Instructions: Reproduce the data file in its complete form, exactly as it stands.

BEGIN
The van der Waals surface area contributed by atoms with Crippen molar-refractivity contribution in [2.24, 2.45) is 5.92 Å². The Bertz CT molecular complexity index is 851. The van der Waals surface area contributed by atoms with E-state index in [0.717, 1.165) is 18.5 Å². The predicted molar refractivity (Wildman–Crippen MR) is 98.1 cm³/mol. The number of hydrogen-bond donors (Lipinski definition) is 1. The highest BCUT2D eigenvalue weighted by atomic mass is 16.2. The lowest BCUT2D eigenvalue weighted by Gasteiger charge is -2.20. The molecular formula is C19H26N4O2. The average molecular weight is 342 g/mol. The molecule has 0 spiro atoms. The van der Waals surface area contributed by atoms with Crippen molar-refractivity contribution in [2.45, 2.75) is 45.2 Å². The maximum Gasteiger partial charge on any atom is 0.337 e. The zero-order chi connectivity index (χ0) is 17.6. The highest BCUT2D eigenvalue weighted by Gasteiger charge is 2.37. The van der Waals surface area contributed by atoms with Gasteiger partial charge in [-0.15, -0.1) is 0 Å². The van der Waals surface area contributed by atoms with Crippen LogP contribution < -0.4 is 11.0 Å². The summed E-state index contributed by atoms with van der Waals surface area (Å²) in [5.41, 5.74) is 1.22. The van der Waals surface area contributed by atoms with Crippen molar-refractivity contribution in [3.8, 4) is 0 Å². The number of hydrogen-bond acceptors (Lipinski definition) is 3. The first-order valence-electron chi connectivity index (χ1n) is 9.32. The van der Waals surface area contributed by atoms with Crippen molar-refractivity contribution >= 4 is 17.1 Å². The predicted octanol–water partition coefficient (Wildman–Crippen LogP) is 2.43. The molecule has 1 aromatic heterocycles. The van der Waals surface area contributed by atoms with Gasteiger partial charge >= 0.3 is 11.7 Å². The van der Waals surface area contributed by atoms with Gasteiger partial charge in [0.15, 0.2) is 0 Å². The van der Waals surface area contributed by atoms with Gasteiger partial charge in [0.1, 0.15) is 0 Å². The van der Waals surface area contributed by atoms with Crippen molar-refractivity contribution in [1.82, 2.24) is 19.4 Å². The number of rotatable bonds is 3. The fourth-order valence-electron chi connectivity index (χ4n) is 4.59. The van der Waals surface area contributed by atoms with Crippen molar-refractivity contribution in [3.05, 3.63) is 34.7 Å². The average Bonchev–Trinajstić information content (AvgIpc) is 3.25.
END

The van der Waals surface area contributed by atoms with Crippen molar-refractivity contribution in [2.24, 2.45) is 5.92 Å². The Bertz CT molecular complexity index is 851. The van der Waals surface area contributed by atoms with E-state index in [0.717, 1.165) is 18.5 Å². The predicted molar refractivity (Wildman–Crippen MR) is 98.1 cm³/mol. The number of hydrogen-bond donors (Lipinski definition) is 1. The highest BCUT2D eigenvalue weighted by atomic mass is 16.2. The lowest BCUT2D eigenvalue weighted by Gasteiger charge is -2.20. The molecular formula is C19H26N4O2. The average molecular weight is 342 g/mol. The molecule has 0 spiro atoms. The van der Waals surface area contributed by atoms with Crippen molar-refractivity contribution in [2.45, 2.75) is 45.2 Å². The maximum Gasteiger partial charge on any atom is 0.337 e. The zero-order chi connectivity index (χ0) is 17.6. The highest BCUT2D eigenvalue weighted by Gasteiger charge is 2.37. The van der Waals surface area contributed by atoms with Gasteiger partial charge in [-0.15, -0.1) is 0 Å². The van der Waals surface area contributed by atoms with Crippen LogP contribution < -0.4 is 11.0 Å². The summed E-state index contributed by atoms with van der Waals surface area (Å²) in [5.41, 5.74) is 1.22. The van der Waals surface area contributed by atoms with Crippen molar-refractivity contribution in [3.8, 4) is 0 Å². The number of hydrogen-bond acceptors (Lipinski definition) is 3. The first-order valence-electron chi connectivity index (χ1n) is 9.32. The van der Waals surface area contributed by atoms with Crippen molar-refractivity contribution >= 4 is 17.1 Å². The predicted octanol–water partition coefficient (Wildman–Crippen LogP) is 2.43. The molecule has 1 aromatic heterocycles. The van der Waals surface area contributed by atoms with Gasteiger partial charge >= 0.3 is 11.7 Å². The van der Waals surface area contributed by atoms with Gasteiger partial charge in [0.15, 0.2) is 0 Å². The van der Waals surface area contributed by atoms with Gasteiger partial charge in [0.1, 0.15) is 0 Å². The van der Waals surface area contributed by atoms with Crippen molar-refractivity contribution in [1.82, 2.24) is 19.4 Å². The number of rotatable bonds is 3. The fourth-order valence-electron chi connectivity index (χ4n) is 4.59. The van der Waals surface area contributed by atoms with Crippen molar-refractivity contribution in [3.05, 3.63) is 34.7 Å². The average Bonchev–Trinajstić information content (AvgIpc) is 3.25.